About 400,000 people in the UK may have had their information stolen following a cyber-breach at the credit monitoring firm Equifax.
The US company said an investigation had revealed that a file containing UK consumer information “may potentially have been accessed”.
The data includes names, dates of birth, email addresses and telephone numbers, but does not contain postal addresses, passwords or financial information. Equifax, which is based in Atlanta, discovered the hack in July but only informed consumers last week.
Equifax said the investigation into the data breach was ongoing and it was working with the Financial Conduct Authority and the ICO.
Cyber-attacks have become an increasing problem for firms that hold a large amount of customer data. HSBC and TalkTalk are among the most high profile British firms to be hit in recent years.
While it may seem like a cyber-breach is an eventuality rather than a possibility, there are practices that you can implement to protect your organisation.
- Conduct a thorough cyber-risk assessment. Have an IT professional conduct a thorough risk assessment of your company’s cyber-security system and network. For any risks that are identified, you should implement solutions to address them. In addition, you should conduct this type of assessment at least annually or after there has been a cyber-breach.
- Install firewalls. Firewalls are pieces of software that control the incoming and outgoing network traffic on a computer system and decide what should be allowed through. This screening should include sites that would be harmful or dangerous if employees were to access them. In order to be continuously effective, regularly have your firewall updated.
- Install anti-virus and anti-malware software. Anti-virus and anti-malware programs are designed to catch, eliminate or quarantine viruses before they can harm a computer system. These programs run in the background to ensure that your computer is protected at all times. To ensure that they are able to catch the most recent malware, be sure to regularly update the software.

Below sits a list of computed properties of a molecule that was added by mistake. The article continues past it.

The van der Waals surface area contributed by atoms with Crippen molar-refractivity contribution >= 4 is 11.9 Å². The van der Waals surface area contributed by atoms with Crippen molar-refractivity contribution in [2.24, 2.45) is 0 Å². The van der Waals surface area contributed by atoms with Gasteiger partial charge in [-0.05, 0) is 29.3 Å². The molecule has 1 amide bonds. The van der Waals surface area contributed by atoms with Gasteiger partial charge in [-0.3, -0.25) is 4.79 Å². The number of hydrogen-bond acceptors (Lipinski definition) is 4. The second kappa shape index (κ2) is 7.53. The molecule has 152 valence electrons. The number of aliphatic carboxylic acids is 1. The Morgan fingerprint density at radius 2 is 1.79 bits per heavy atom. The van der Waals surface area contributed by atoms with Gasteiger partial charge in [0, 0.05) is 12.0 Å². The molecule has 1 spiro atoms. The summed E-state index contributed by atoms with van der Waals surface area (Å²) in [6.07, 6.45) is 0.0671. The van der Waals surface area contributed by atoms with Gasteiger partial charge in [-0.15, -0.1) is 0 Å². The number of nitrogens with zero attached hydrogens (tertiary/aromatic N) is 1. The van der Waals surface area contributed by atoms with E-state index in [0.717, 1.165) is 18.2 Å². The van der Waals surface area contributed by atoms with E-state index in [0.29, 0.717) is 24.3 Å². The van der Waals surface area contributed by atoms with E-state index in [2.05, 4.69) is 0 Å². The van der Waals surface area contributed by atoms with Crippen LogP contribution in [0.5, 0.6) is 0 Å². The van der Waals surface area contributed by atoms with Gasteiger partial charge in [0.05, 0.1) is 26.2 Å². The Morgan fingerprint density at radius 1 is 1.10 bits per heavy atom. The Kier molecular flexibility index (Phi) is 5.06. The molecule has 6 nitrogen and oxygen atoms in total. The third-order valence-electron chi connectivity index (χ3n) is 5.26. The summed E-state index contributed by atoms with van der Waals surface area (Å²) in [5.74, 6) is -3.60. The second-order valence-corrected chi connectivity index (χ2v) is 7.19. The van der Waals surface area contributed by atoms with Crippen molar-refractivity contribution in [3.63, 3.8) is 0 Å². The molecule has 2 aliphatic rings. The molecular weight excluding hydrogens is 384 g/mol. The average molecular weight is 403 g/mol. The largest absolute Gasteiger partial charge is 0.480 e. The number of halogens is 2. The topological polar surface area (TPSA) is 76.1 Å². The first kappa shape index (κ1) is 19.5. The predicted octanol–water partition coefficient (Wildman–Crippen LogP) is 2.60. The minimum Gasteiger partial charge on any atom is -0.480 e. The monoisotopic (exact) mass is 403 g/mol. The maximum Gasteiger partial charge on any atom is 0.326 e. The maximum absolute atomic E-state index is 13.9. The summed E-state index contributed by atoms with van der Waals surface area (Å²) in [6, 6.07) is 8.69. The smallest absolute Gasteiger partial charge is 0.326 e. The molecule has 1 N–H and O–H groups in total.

- Provide your staff with cyber-security training. This training should include best practices, such as how to recognise and manage a cyber-security threat, such as suspicious email requests and other cyber-attacks.
- Enforce safe password practices. Employees should use a strong password, which is changed at least every 90 days. In general, a good password has the following characteristics:
- Has at least eight characters
- Includes a mix of uppercase letters, special characters and numbers
- Does not use the names of spouses, kids or pets
- Implement a “bring your own device” policy. This policy should outline what is considered to be acceptable use of personal devices, which could include requiring anti-virus and anti-malware software to be installed, disabling the device’s camera and video capabilities, and prohibiting certain apps.
- Back up your data. Your organisation should have its digital records and information backed up and encrypted on a separate drive. The drive should be regularly updated to ensure that it has the most up-to-date information.
- Purchase cyber-liability insurance. Cyber-liability insurance can protect your company from cyber-risks, including data breaches, damages to a third-party system and cyber-extortion.
Speak to one of our commercial insurance teams today for further advice about cyber insurance